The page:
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Going Homeless (Again)

This picture is the stuff of a friend of mine who got evicted this morning.

He lived in this apartment for the last year.

He got evicted because a friend of his overdosed in his apartment. He had 4 friends over for his birthday. This person when outside, found one of the many dope boys that trolls Akron. She shot up, came back to the apartment and overdosed.

If he had let her die he probably would still be housed. If he had carried her out of the apartment and dumped her on the sidewalk he would almost surely be housed.

But he called 911. The paramedics came and that was all the agency who runs his house needed to hear. He had to go.

The police always walk through a house in overdose situations. They found no drugs or drug paraphernalia. My friend wasn’t doing drugs. None of the other people having dinner with him for his birthday were doing drugs. It was just a bad situation he got caught up in. 

This is how our system works. The system is the system. It has very little room for interpretation. When you’re poor every interaction with the government is a threat to your existence. 

On top of that, no one in this system asked my friend where he was going to go from here. He came from our tent village. They knew he was homeless previously. There wasn’t even so much as a single question as to what he was going to do next. Not even, “Can I drop you off in the woods somewhere?” Nothing. He is dead to them.

That’s not their problem. There was an overdoes in the house. He had to leave.

What’s the chance he’s going to get subsidized housing now? Or ever again? Maybe in a few years he could try again.


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In the meantime, he is now homeless. 

He was an administrator at our village previously. I’m putting him in one of our houses. It needs some leadership that I think he can provide.

The model we are working on is to get run down houses and then have homeless people move in and update the houses. One of the biggest things these people are missing is having a sense of purpose. It’s an incredibly important part of being human. Our program tries to get these people involved in a community as fast as possible. 

Dignity and self-respect. These two things are major driving forces of being human. You don’t realize how important they are until they are taken away. The system is incredibly efficient at stripping dignity and self-respect. “You are a failure and a drain on society. Go away!”

On the drug issue:

America is a very judgmental, moralistic society. So we have a tendency to make snap judgments of people when they are involved in drugs. Yet, this decade is the heaviest drug use per person per year in U.S. history.

We can’t just always turn our backs on people with drug problems. It does nothing to help the situation.  It’s bad for us and it’s bad for them.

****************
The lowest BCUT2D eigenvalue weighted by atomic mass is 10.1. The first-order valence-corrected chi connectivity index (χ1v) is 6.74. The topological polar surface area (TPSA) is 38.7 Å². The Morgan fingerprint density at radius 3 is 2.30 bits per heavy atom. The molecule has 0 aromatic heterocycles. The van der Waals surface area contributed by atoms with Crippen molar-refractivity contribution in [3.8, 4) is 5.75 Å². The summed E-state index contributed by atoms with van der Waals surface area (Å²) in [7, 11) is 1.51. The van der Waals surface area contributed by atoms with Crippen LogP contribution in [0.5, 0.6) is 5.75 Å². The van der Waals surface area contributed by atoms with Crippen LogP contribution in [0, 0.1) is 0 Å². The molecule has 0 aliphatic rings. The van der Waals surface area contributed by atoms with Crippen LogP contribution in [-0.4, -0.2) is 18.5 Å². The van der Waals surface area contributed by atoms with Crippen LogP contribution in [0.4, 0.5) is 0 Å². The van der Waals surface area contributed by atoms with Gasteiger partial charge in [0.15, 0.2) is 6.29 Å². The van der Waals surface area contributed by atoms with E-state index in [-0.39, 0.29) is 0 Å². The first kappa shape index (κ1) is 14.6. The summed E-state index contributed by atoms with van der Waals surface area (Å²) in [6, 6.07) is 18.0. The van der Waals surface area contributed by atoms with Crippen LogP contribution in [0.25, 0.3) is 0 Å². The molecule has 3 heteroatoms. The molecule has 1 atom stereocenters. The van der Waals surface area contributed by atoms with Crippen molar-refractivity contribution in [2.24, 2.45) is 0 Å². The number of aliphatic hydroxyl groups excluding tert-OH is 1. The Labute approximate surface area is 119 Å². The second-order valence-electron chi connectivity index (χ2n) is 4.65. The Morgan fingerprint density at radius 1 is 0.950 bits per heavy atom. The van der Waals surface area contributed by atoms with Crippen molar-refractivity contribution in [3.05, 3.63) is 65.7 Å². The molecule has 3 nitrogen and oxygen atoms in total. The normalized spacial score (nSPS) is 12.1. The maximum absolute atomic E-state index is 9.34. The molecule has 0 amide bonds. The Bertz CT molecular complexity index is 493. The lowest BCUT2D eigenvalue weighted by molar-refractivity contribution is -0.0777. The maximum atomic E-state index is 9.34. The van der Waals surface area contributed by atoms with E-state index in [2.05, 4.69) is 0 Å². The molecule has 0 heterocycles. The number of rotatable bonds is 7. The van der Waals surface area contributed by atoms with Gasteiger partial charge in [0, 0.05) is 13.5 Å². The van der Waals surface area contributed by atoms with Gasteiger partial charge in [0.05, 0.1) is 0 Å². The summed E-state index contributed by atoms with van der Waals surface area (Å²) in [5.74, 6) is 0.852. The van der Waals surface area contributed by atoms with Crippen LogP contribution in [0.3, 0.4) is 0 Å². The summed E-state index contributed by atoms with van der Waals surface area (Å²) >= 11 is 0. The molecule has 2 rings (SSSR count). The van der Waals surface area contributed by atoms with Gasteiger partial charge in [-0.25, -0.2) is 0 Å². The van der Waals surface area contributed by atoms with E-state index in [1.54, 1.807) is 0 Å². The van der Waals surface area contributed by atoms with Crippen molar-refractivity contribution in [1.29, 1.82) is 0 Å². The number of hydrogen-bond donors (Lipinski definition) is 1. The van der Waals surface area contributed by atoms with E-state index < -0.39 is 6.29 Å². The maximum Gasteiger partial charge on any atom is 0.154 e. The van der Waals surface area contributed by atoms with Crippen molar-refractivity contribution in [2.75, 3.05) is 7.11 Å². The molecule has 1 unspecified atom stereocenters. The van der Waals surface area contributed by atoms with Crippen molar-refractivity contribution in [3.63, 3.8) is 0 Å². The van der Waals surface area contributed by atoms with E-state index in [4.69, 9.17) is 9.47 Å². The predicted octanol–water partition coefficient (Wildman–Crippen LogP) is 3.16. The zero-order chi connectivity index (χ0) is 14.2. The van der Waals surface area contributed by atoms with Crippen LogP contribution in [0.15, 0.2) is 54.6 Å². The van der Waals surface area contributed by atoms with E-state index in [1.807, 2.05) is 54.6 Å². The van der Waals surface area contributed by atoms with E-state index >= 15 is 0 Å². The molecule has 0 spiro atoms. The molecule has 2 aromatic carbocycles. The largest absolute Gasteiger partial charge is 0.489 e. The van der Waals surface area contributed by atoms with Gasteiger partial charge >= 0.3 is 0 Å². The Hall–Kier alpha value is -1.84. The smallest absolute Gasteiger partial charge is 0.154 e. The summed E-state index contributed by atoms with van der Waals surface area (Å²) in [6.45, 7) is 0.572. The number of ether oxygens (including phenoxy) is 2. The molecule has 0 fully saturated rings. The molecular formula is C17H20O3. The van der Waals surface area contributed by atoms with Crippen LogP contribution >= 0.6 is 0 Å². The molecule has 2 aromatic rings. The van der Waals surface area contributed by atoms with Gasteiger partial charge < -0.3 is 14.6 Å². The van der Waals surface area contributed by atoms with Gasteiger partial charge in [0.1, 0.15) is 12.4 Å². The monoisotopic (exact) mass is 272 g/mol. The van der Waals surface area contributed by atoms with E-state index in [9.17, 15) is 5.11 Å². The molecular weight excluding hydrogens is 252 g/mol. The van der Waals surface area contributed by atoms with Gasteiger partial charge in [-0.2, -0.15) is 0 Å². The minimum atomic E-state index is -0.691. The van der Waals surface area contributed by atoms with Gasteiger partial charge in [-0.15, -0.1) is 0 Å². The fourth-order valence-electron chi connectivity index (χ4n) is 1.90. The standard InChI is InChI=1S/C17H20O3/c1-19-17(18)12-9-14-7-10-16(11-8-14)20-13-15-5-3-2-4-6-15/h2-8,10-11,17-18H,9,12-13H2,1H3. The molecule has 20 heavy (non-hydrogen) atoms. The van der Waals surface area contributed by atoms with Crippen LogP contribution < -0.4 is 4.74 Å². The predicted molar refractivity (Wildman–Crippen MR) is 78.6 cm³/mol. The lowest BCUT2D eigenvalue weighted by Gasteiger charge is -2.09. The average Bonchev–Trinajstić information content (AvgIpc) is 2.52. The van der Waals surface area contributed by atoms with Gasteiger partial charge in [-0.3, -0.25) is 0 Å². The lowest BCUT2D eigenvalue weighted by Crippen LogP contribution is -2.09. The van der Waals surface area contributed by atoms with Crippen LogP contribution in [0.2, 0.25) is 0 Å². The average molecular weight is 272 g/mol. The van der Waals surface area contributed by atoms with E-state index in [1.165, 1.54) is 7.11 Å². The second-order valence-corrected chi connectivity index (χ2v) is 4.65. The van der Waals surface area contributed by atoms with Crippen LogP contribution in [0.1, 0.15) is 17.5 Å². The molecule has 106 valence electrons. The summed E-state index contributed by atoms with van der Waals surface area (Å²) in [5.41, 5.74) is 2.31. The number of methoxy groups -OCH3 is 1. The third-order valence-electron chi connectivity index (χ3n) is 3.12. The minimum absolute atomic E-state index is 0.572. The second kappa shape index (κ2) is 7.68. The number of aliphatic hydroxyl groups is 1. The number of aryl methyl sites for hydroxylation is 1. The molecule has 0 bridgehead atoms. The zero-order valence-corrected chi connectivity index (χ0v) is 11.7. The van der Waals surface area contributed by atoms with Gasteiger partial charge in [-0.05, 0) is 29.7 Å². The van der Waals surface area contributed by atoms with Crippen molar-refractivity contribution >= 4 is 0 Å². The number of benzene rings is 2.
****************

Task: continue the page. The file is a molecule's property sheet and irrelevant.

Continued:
We have so far to go as a nation and world. And sadly the answer is just simple compassion mixed with a little forgiveness.

Judgment does nothing other than hurt the world. But sadly, I see no evidence that the powerful have any interest in doing anything other than blaming the victim. I see it in every system I have the “pleasure” to work in. The system is fine. It’s the people the system serves that are the problem. And so, making change becomes a Herculean task. The powerful hold all the cards. They have little to no oversight. Getting them to change even a little bit takes massive energy.

But it’s worth it. Otherwise, oppression will just get worse. We must push against the machine. Always. The writers of our Declaration of Independence knew this well. They told us to be aware of a government with a “long train of abuses and usurpations.” Pushing against the machine is almost an American obligation.  It is our right and duty to do so. 

Right now I have one simple goal: To get the government of Akron to say the words: “We have a homeless problem and we need to explore more ways to help these people.”

I’m not even at the point of asking them to do anything. I just want them to acknowledge there is a problem. Because so far all they have said is that they have a “Sage problem.” The homeless would be just fine if Sage would go away.

I’m not going away.

2 thoughts on “Going Homeless (Again)

  1. Until cold hearted people say we have a problem with homelessness, nothing will be done.
    If you leave an animal to fend for themselves you can go to jail, but put a human on the street, nothing. Somehow this country has got things ass backwards. They don’t care about humans as long as they have a home and food, they don’t care if anyone else does or not.
    My heart breaks for you and all the people you have helped, including me.

  2. This is very sad. I have had many friends die from overdoses. Opiates also killed my mother and my sister and almost killed others I know. I thank God that I’ve never had an opiate problem.

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